There's a strong need for a self-conscious and aggressive minimalism in investment planning
01-Mar-2017 •Dhirendra Kumar
There's a deep belief nowadays that no matter what kind of a product or service you are buying, having more features is better.
Whether it's a smartphone app or a pizza or a playschool for your toddler, the longer the list of features, the better it is supposed to be.
The problem is that this lust for features extends to financial products as well. I happen to strongly believe that keeping things simple is the key to making the right investment decisions. Actually, simplicity is probably better for the app, pizza or playschool as well, but that's a separate story.
When it comes to savings products, simplicity is not just a useful characteristic, it is absolutely mandatory. And here is the reason: if an investor does not fully understand a financial product or service, then that's a problem, regardless of how good it may otherwise appear or even actually be. And such understanding can't come with complex products.
This is not going to happen no matter how much someone needs the money. The future is uncertain and many things cannot be predicted but it's good to have some sort of an estimate in place about what is needed when. In any case, many things like children's education and retirement are predictable with a fair degree of precision.
Based on these goals, one can work out how much one needs to save to reach them. One good way of saving is to automate and enforce the process as much as possible.
For example, all mutual funds offer the so-called Systematic Investment Plans (SIP) under which a fixed sum of money is invested every month either through a post-dated cheque or directly from your bank account.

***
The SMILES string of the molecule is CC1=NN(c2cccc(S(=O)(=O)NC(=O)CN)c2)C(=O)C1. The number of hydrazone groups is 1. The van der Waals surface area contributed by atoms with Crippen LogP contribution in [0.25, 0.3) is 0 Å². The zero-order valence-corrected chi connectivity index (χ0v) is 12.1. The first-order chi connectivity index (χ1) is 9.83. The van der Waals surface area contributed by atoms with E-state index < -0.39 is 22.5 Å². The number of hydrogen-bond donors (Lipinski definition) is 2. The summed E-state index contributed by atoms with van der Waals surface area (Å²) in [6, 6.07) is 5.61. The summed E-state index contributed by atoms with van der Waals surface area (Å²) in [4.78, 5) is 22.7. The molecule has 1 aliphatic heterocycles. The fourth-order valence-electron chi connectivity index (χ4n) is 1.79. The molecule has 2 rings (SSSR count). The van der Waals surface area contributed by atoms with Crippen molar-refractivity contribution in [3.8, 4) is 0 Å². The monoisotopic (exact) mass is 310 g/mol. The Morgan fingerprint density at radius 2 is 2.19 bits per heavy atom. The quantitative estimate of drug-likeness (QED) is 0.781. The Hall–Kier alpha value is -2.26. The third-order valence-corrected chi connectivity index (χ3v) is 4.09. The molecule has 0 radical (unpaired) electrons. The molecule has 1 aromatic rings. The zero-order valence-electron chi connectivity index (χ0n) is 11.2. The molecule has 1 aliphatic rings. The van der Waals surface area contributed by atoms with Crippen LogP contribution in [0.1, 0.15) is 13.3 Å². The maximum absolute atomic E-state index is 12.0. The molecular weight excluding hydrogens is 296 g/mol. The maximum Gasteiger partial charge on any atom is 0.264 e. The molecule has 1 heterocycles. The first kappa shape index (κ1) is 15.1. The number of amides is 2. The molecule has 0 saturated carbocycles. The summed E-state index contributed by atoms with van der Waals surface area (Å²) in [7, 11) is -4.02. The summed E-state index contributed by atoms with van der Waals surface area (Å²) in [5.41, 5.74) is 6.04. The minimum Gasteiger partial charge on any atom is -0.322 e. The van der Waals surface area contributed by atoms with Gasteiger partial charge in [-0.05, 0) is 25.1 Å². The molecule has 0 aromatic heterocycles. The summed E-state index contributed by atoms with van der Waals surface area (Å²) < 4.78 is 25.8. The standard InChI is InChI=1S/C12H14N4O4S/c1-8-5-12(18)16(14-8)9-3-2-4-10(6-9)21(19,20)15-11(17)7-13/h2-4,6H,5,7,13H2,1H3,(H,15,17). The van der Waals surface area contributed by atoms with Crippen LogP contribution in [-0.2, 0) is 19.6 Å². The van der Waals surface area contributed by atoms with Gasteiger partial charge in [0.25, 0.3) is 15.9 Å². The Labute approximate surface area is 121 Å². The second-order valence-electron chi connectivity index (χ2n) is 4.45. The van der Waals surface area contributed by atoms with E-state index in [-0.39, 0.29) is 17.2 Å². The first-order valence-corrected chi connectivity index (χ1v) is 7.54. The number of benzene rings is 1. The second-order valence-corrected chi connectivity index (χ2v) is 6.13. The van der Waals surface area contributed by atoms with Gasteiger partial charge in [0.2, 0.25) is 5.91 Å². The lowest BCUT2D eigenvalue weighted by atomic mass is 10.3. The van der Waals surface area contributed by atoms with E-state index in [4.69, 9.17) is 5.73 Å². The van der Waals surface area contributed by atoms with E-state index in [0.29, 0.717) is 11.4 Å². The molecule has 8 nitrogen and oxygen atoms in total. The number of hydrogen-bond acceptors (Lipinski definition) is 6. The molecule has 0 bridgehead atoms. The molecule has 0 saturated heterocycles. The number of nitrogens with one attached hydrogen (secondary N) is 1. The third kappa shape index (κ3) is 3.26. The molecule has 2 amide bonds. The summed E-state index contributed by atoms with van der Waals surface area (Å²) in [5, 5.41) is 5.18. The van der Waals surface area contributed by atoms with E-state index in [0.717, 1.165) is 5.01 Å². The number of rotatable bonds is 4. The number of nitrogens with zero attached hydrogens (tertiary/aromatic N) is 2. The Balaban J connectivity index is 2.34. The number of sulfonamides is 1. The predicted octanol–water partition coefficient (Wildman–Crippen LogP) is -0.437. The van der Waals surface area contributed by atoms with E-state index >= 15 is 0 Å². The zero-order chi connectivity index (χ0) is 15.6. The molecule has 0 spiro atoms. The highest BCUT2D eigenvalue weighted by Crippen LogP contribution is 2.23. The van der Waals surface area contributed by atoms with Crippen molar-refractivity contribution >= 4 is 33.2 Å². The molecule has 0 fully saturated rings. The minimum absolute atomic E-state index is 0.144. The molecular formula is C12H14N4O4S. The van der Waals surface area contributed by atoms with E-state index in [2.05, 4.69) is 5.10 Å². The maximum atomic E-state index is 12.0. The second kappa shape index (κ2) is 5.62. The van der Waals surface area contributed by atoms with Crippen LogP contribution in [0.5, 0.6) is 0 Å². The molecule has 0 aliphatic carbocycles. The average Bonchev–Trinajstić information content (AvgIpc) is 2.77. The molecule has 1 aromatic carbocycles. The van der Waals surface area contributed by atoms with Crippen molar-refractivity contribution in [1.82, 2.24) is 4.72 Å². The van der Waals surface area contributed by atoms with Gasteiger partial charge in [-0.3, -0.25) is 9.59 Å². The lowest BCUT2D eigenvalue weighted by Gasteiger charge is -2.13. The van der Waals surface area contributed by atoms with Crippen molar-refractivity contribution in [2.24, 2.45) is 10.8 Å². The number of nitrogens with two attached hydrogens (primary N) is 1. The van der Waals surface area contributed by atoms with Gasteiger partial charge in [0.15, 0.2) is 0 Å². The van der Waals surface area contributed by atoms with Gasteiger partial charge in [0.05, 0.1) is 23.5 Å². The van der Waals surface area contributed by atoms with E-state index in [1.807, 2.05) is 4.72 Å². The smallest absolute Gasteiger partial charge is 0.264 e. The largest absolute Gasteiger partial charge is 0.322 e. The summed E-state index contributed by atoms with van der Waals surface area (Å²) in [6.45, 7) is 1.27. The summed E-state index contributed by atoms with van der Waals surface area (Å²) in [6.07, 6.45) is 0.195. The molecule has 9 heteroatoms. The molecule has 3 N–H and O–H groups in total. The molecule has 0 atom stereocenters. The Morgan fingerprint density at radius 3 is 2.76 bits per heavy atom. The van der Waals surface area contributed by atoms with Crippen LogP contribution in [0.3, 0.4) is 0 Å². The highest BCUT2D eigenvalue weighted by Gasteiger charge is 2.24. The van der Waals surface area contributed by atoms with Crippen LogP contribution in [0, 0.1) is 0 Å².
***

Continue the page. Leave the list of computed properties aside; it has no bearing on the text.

There are many advantages to SIPs but the most important one is that that once begun, they enforce regular investments. Far more people have problems because they don't save at all rather than by saving in an indifferent mutual fund.
Then comes the issue of deciding what to invest in. The simplicity mantra is very useful here. You should keep all the money you'll need for the coming five to seven years in debt and everything else in equity.
There exist far more complex approaches to deciding asset allocation but none of them are likely to yield better results than this simple, understandable approach.
When I look at the market for investment products today and see the kind of investment portfolios that people are collecting, I think there's a strong need for a self-conscious and aggressive minimalism in investment planning.
The collective impact of marketing messages is to promote the idea that your investment needs are best met by portioning out little bits of your savings into a large number of investments. If you would like to be part of the minority of sensible investors, then you should stick to a minimalist approach.
Choose two, perhaps three general purpose mutual funds with a good long track record and stick to them, leaving all other thinking to the fund's investment manager. I've never come across any savings need that needed much more than that.
Everything is simple enough to understand and simple enough to track. You will have a clear idea of what did well and what didn't. The investments that do well will have a large and clear impact on your investments, and the ones that don't will be easy to single out.
The more complex your investments are, the more difficult this is. Simple ideas are best, simply because when they succeed, the reasons are obvious. And when they fail, the reasons are obvious too.